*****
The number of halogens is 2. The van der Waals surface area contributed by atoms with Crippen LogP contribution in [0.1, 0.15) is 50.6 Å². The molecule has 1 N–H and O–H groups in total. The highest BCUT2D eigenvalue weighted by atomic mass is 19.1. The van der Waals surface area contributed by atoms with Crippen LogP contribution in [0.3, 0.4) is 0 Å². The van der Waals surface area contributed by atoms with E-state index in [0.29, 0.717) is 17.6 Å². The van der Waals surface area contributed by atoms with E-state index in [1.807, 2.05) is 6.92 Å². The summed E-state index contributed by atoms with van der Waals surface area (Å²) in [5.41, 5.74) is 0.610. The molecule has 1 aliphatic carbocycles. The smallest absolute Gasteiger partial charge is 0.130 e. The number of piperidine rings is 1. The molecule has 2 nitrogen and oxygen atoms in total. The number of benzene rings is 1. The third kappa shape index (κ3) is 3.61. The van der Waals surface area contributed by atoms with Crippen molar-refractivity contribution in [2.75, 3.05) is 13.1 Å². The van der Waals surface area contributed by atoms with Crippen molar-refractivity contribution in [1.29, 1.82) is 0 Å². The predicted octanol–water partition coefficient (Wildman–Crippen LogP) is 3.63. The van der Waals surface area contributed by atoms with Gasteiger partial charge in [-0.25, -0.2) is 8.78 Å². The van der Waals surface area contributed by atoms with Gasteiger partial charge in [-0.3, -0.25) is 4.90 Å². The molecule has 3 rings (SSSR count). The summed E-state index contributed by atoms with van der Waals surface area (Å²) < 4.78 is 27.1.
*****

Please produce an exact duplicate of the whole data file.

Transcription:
The number of halogens is 2. The van der Waals surface area contributed by atoms with Crippen LogP contribution in [0.1, 0.15) is 50.6 Å². The molecule has 1 N–H and O–H groups in total. The highest BCUT2D eigenvalue weighted by atomic mass is 19.1. The van der Waals surface area contributed by atoms with Crippen LogP contribution in [0.3, 0.4) is 0 Å². The van der Waals surface area contributed by atoms with E-state index in [0.29, 0.717) is 17.6 Å². The van der Waals surface area contributed by atoms with E-state index in [1.807, 2.05) is 6.92 Å². The summed E-state index contributed by atoms with van der Waals surface area (Å²) in [5.41, 5.74) is 0.610. The molecule has 1 aliphatic carbocycles. The smallest absolute Gasteiger partial charge is 0.130 e. The number of piperidine rings is 1. The molecule has 2 nitrogen and oxygen atoms in total. The number of benzene rings is 1. The third kappa shape index (κ3) is 3.61. The van der Waals surface area contributed by atoms with Crippen molar-refractivity contribution in [2.75, 3.05) is 13.1 Å². The van der Waals surface area contributed by atoms with Crippen molar-refractivity contribution in [1.29, 1.82) is 0 Å². The predicted octanol–water partition coefficient (Wildman–Crippen LogP) is 3.63. The van der Waals surface area contributed by atoms with Gasteiger partial charge in [-0.25, -0.2) is 8.78 Å². The van der Waals surface area contributed by atoms with Gasteiger partial charge in [-0.3, -0.25) is 4.90 Å². The molecule has 3 rings (SSSR count). The summed E-state index contributed by atoms with van der Waals surface area (Å²) < 4.78 is 27.1.